Pastor Azzam was a good preacher. He delivered teaching sermons each Sunday at the country church on Johnsfield Road. Congregants often left the white clapboard-sided building arguing the meanings of his message. He taught Mom how to be a good Sunday school teacher. He lived with Mrs. Azzam and their two children in a tiny house next to the Johnsfield Luthern church a half mile up the gravel road from our farm. The preacher started a social group for teenagers which I never attended because I thought it was dumb. He insisted my brother go, and he went. The clergyman counseled families who needed help, and ours did.
There was a time when my brother was driving Mom crazy. I don’t know what Mickey was doing; he always seemed normal to me. Mom and Dad met with Pastor Azzam and made a plan.
The next thing I knew Dad was spending more time with my brother. After supper Dad would show Mickey how to clean a rifle with an oily rag on the end of a cleaning rod. I heard him tell my brother to stay away from the front end of a gun when he was loading it, how to lock and unlock the gun’s safety switch, and to point it away from people once it was armed.
I saw him demonstrate how a hunter crosses a fence with a loaded gun. Dad laid his hunting rifle on the ground in the back yard, pushed it through the imaginary fence with the barrel pointed away, and then either scooted under or crawled over the make-believe fence without touching the gun. He told Mickey not to pick up that rifle until he was standing on firm ground.
Every night it was something different. I heard hunter safety talks about how a guy should walk 15 to 20 feet away from his buddy when a group is stalking game in the woods. While walking with a loaded gun a wise hunter should always have the safety locked. If a fellow hunter is within range of a flock of duck suddenly flushed into the sky, Mickey should back off. Even if he hadn’t seen game all day and was itching to shoot his shotgun, he should let the other woodsman have the shot. Dad told him 98 per cent of hunter deaths were caused by this very safety violation.
Pastor would invite Mickey to hunt with him in the woods behind the church when Dad worked late. He showed Mickey how to scout rabbit tracks, how game pounded trails in the forest grass, and where a hare was likely to dig a hole for a nest. This clergyman had the best hound for rabbit hunting in the area. If there was a rabbit within two miles of his dog, his beloved hound would chase it back to give his master a good shot.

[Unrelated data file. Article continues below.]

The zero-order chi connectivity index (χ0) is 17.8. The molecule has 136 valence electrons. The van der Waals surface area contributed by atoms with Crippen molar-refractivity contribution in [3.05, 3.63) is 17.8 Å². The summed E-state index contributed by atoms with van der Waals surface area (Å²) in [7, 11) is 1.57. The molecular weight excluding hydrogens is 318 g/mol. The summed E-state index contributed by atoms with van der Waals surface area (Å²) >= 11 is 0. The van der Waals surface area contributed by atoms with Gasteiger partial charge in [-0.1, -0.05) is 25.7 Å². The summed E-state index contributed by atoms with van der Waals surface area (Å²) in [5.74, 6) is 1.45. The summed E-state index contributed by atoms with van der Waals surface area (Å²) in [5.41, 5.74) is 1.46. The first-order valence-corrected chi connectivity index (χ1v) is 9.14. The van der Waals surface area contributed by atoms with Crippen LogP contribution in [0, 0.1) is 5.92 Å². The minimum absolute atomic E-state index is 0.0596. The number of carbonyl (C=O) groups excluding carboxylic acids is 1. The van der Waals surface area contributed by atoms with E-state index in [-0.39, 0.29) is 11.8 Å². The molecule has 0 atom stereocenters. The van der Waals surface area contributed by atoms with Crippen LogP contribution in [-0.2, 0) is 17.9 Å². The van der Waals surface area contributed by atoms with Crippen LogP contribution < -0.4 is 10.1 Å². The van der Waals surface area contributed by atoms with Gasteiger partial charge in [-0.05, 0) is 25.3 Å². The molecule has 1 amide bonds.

This is what my brother told me. After school he loaded his gun, put the safety clip on and walked through the field behind the church to hook up with the Pastor. The preacher let his dog go. That hound took off like a bullet. He ran out on Johnsfield Road and then headed around the front of the church before he started howling. He had located prey.
Mickey said he lifted his 20 gauge single barrel shotgun to his shoulder. The hound’s sound was coming from behind the church. He saw the rabbit before the preacher did. He took aim. As he pulled the trigger, Pastor’s dog appeared in his gunsite. The shotgun fired and the dog went down.
I laid the shotgun on the ground and ran to help the dog. When the Pastor caught up with me I was setting on the grass beside his dog. I was sobbing because the dog wasn’t breathing. “I didn’t mean to shoot your dog,” I told him. “Pastor, I was aiming at the rabbit. I’m sorry I hit your dog.” I watched the man pick up the dog and carry him towards his house. That’s when I ran for home.
That night shortly after Dad came home the preacher knocked on our screen door. “It’s Pastor Azzam, Bill. I’ve got Mickey’s 20 gauge.” When Dad opened the screen door Pastor handed over Mickey’s gun. Mickey was still up in his bedroom.
Dad said, “I wondered why Mickey hadn’t come down for supper. He knows better than to lose a loaded gun.”
Then our pastor explained what had happened.
Dad told Mom and I later he had to turn his head because he couldn’t help but laugh at the situation. Pastor didn’t seem to be too upset at loosing his hunting dog. The catastrophe wasn’t a bit funny, but for some reason it seemed funny. Dad couldn’t control his laughing so he had to turn his back and walk away.
About 60 years later the Lutheran church celebrated it’s 100th Anniversary. The Board invited past congregants and former men of the cloth to a gala which included dinner and a program. Mom and Dad asked Mick and I to come and bring our families. During the program we all learned that Pastor Azzam had traveled back to Beruit, Lebanan where he was born. He ministered there for some time before returning to the States to preach in various venues until his recent retirement.
I whispered to my family as we stood in line to greet the man who had helped shape our early years. None of us should mention the rabbit dog. They all nodded agreement.
Dad was first in line to greet our former minister. He introduced himself. Pastor Azzam’s smile broadened while he shook Dad’s hand. “Of course I remember you. How are you Bill? And this must be Donna,” he said. “You haven’t aged a bit,” he said to Mom’s smile. “And this must be Laurie. I remember you babysat for Barbie and Timmy. Yes, they are both married with families of their own.”
Mom piped in. “Pastor, this is our son Mick. You must remember him. He shot your hunting dog.”
The smile dropped from Pastor’s face. Mick’s eyes grew wide. I thought he might start crying. In an instant his eyes burned holes in Mom.
Pastor Azzam shook Mick’s hand. “Yes, I remember Mickey. You still rabbit hunting?”